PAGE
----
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are we ready as a people for a few mill president -- a female president? guest: i hear this question a lot from democrats who are say beating they donald trump is the most important thing to us. some of them worry if they nominate a woman, if they nominate a person of color, if they nominate a gay man, that might make it more difficult. say i want as looking'm exclusively for women. is specifically looking to the women this year. let gocrats are able to of that fear a little bit and
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cast their support behind whoever they like best, there's a lot of support for people of color, there's a lot of energy on the ground to move the party forward and the about their values of supporting a more diverse candidate. host: what are the other key voting blocs to watch out for? guest: we've been looking at different constituencies. you have the white working class, blue-collar, union democrat. democrat along the mississippi river, these manufacturing industrial towns that represent the rest of the rust belt. we are watching the suburbs, where women propelled things forward in 2018. iowa does not have a huge black population, but there are people of color here --
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host: new york is next. republican line. bernard, hello. caller: good morning, c-span. joe biden recently said we believe in truth over facts. a lot of people don't understand what that is. sophistry.lly -- it meansctionary to come to an intellectual conclusion without reason, logic or facts. when joe biden said that, truth is ifacts, what he means you have your truth, you don't need facts, even though your truth is not a fact, . thereother journalist,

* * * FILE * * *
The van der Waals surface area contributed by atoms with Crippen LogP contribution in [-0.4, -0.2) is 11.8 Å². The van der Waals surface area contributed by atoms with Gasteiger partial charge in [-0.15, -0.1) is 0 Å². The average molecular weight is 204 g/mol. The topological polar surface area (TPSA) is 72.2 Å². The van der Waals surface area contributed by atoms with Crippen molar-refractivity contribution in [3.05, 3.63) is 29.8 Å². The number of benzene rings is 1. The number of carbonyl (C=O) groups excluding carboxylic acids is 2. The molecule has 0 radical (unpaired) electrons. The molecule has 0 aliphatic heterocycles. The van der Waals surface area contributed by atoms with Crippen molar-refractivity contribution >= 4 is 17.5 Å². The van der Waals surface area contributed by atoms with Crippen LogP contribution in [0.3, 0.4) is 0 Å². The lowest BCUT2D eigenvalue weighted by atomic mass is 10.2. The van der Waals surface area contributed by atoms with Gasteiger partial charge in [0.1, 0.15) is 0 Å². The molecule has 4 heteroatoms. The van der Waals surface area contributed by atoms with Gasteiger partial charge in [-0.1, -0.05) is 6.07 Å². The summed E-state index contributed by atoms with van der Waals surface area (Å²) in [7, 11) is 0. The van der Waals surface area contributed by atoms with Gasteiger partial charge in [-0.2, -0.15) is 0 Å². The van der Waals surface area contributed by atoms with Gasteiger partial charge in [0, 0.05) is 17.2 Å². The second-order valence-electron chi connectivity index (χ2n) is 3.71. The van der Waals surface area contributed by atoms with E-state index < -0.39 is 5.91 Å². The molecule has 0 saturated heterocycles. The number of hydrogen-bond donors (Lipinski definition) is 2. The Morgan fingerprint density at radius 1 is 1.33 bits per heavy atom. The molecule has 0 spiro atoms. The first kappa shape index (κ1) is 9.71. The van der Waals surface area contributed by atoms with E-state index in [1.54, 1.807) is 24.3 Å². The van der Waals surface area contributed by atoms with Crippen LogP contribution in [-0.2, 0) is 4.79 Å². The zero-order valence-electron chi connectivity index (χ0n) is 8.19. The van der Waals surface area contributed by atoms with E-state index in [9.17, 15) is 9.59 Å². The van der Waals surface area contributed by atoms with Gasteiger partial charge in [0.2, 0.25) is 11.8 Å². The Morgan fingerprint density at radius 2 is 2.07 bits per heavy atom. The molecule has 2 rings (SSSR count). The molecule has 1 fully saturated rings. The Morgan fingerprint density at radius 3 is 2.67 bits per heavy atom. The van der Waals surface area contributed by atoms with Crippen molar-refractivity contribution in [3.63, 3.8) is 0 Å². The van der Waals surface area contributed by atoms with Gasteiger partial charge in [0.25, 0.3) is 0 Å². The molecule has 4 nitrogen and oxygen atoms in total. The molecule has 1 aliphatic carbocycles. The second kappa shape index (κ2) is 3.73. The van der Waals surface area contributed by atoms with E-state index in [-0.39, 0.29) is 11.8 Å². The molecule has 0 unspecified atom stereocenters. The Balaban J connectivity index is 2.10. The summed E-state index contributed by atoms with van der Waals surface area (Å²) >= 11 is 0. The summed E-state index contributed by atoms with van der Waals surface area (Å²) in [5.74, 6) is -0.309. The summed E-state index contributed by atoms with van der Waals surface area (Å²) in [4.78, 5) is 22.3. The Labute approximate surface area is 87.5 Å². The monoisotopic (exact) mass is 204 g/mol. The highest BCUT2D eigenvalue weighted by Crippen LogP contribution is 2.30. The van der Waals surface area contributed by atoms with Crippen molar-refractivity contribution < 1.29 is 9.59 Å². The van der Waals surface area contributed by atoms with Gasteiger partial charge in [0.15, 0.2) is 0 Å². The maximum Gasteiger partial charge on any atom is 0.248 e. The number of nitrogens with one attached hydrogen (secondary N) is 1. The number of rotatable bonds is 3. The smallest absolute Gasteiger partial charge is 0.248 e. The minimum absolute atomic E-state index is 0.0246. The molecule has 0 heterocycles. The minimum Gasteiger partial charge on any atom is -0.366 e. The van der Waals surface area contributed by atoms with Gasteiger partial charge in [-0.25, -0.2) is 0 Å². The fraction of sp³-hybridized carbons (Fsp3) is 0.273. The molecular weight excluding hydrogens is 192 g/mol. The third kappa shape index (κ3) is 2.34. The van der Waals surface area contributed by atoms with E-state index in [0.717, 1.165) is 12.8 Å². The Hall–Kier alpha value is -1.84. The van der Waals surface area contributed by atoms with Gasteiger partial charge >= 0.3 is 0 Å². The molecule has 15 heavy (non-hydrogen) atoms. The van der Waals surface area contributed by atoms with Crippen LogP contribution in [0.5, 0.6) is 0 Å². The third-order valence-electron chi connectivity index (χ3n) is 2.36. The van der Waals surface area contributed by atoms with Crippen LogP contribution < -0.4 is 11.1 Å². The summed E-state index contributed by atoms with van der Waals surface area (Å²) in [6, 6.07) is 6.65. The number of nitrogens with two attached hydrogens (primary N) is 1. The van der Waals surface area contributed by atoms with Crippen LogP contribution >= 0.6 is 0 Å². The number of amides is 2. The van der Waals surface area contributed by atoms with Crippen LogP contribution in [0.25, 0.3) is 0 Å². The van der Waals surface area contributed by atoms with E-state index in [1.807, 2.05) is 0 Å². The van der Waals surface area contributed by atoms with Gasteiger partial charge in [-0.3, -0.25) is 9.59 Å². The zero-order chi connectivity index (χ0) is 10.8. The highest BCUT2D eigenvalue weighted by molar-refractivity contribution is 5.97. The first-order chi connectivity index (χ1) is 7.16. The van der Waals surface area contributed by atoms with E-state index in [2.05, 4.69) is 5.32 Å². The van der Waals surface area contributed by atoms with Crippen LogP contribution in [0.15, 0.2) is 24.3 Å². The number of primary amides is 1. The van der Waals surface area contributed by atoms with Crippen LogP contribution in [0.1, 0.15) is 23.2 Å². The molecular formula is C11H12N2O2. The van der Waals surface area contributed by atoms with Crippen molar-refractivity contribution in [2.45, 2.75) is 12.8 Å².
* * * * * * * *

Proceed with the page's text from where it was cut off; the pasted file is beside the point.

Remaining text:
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was a poll taken on donald trump, whether he made racist remarks or didn't make racist did.ks -- 49% said he it is split right down the middle. host: what would you like our guest to address specifically? caller: i would like her to that putse sophistry your truth that cannot be backed --facts point,to your initial what joe biden said was a misstep. lines this big closing where he says we believe in hope her fear, fact over fiction,
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has this running line. it was one of those verbal gaffes i gave earlier where he misspoke. host: from new jersey, democrats line. linda, go ahead, please. caller: i want to know at the next debate, they will be questioning warren and sanders about medicare for all and the fact that everyone may get a card for care but not necessarily the care in a timely manner. can the ending when have 5-6 month waiting periods. when they get to see the doctor, it's only for one issue. england have 5-6 month waiting periods. if they need surgery, it's another 3-4 months. host: medicare for all overall,
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how does that play out amongst voters in iowa? guest: we found that it was really popular among iowa democrats. this was early on in the conversation when we were talking about it as a very broad, general idea. democrats now are interested in universal health care. now that we are getting into the nitty-gritty of what this looks like, you see the support drop as people areit laying out specific proposals for how to get to universal health care, which is why you saw health care be such a major issue in the last two debates. been looking at these issues and how the candidates would address them. when you asked kyle would democrats -- iowa democrats, health care is always at the top
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of their list. host: iowa. go ahead. caller: i was thinking about the -- can, the $22 trillion you explain more about the deficit, why it has been going up from the tax cut? democrats areow, getting on the case of republicans in congress who are increasing spending. we will see how much of an issue this becomes for iowa voters. thatear a lot of concern they would like funding for some of these programs. deficit is not coming up a whole lot on the ground. saw bill weld, a trumpican, taking donald to task for increasing spending. he did not have physical restraint. host: you have a sense of